With each denomination and each non-denomination usually a person started the movement. This question really has several answers, and they can be either simple or complex. The simplest answer is that a non-denominational church is any church which is not part of a larger denomination. A denomination is a church organization that exercises some sort of authority over the local churches that comprise it. Or a denominational church is a large organization of churches that fall under one single authority (the head church), with a strong culture and rich history that they’re all connected to.  Examples of denominations are Southern Baptist, Episcopal, Wesleyan, Methodist, Lutherans, Baptists, Methodists, Presbyterians etc. Non-denominational churches go by many different names and hold to a wide variety of beliefs. A non-denominational church usually means a new church organization that does not fall under any of the mainline churches.

Why do some churches choose to be non-denominational? Though the answers will vary somewhat, a major consideration is the freedom to direct the ministry and teaching of the local church without interference or control from without. When we look to the Bible, the evidence points to each church as self-governing and answerable directly to God Himself. In the book of Acts, where we read of the first missionary journeys and the establishment of many churches, there is no indication of a hierarchy of authority beyond the local elders of the church. Some people point to the Jerusalem council in Acts 15 as a pattern for denominational structure, but it is nothing of the sort. The Gentiles had been given the gospel under the ministry of Paul and Barnabas, by the direct authority of the Holy Spirit (Acts 13:2; 15:7). The churches established in that first journey were left under the care of elders (Acts 14:23) from their own ranks, after having been taught by Paul and Barnabas. When the council was called at Jerusalem, it was not because of any question of organizational structure or control, but to discuss doctrinal matters about what constitutes salvation (Acts 15:5-6). The apostles who had been directly commissioned by Jesus were the only people who could properly address the question authoritatively.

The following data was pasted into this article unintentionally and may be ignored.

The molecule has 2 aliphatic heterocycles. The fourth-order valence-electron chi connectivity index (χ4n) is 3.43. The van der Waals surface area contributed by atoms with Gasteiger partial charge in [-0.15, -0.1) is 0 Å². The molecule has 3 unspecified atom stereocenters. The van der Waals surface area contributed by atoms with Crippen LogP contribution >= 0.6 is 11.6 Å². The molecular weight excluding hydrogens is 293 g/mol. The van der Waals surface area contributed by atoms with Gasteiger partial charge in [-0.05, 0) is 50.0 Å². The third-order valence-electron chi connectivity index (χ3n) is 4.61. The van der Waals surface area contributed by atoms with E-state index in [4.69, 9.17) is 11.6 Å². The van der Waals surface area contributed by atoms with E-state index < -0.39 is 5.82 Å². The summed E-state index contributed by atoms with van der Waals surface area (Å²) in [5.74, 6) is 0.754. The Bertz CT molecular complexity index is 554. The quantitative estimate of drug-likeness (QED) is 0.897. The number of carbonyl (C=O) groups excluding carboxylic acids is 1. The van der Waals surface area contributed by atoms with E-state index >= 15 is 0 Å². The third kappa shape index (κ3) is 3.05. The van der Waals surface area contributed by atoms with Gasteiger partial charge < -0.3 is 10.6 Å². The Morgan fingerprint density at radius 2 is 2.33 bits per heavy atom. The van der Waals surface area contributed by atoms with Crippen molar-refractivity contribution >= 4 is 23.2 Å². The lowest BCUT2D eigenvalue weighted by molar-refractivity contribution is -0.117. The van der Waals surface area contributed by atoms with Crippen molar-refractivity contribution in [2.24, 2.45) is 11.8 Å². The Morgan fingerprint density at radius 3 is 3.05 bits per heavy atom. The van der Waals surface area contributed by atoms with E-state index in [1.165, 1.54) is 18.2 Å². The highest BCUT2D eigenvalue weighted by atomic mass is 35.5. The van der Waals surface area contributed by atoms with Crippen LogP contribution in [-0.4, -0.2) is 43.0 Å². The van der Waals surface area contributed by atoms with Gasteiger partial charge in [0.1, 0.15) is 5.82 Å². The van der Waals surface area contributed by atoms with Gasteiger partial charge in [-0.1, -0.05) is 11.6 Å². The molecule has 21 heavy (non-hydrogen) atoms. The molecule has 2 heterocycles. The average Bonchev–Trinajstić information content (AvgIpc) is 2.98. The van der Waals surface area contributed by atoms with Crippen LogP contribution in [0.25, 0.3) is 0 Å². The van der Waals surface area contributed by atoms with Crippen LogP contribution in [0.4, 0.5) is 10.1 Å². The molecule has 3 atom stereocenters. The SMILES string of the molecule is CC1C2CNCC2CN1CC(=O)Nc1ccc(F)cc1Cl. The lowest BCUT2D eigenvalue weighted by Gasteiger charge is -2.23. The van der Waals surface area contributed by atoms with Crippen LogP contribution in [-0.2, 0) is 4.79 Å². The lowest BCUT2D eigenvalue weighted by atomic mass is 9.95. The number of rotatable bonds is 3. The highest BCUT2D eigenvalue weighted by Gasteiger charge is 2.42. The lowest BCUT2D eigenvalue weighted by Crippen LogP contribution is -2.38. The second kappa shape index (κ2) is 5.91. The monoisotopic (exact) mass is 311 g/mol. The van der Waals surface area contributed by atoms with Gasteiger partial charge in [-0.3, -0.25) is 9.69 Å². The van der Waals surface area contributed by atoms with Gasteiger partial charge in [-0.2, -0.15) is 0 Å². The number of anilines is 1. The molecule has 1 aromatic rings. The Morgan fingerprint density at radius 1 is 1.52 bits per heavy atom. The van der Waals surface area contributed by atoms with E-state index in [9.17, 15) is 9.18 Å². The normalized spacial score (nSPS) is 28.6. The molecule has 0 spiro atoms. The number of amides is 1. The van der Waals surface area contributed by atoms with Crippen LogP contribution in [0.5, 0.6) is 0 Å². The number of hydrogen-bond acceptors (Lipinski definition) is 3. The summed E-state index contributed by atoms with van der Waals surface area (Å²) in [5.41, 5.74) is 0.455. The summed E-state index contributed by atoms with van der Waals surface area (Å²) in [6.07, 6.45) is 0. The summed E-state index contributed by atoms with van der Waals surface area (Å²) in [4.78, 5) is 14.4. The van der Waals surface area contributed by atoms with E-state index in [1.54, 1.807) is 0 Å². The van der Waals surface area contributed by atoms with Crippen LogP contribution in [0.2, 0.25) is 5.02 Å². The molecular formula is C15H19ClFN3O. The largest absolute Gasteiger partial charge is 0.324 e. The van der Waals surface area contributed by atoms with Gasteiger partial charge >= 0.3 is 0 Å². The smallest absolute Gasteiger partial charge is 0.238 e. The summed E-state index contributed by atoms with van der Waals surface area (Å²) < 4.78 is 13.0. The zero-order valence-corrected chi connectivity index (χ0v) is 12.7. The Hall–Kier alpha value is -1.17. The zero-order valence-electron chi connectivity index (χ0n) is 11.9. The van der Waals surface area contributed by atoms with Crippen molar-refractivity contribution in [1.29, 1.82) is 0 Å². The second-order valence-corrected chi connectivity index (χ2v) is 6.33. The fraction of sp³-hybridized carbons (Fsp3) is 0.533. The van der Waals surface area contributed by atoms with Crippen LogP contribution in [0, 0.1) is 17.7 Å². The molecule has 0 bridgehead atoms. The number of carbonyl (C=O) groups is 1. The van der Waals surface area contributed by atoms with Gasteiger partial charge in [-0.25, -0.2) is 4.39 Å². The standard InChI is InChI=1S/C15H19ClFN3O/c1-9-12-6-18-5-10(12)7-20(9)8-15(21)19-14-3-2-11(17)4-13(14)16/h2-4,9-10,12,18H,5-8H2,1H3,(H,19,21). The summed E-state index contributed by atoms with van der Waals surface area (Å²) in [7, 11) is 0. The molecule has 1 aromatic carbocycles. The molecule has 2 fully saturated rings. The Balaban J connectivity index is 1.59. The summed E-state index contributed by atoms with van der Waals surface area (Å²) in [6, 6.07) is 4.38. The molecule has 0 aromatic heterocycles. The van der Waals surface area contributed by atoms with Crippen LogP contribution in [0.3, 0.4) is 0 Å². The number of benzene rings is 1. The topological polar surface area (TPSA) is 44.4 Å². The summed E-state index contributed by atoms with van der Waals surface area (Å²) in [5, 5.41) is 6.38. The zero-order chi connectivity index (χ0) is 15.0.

When a church is non-denominational, does that mean it has no need of other churches? That may be the belief of some, but it is certainly not the example we find in Scripture. The book of Acts and the New Testament Epistles make it clear that the churches communicated with one another regularly. As Paul and his companions made their missionary journeys, it was not uncommon for the believers to send letters to the other churches (Acts 18:27), or to greet one another through his letters (Romans 16:16). Likewise, when there was a great need, the churches worked interdependently to meet that need-for example, the collection for the famine in Jerusalem (Acts 11:29; 2 Corinthians 8:4). The various churches of the New Testament, though independent, self-governing bodies, were definitely connected in fellowship and cooperative ministry, giving us an example to follow today.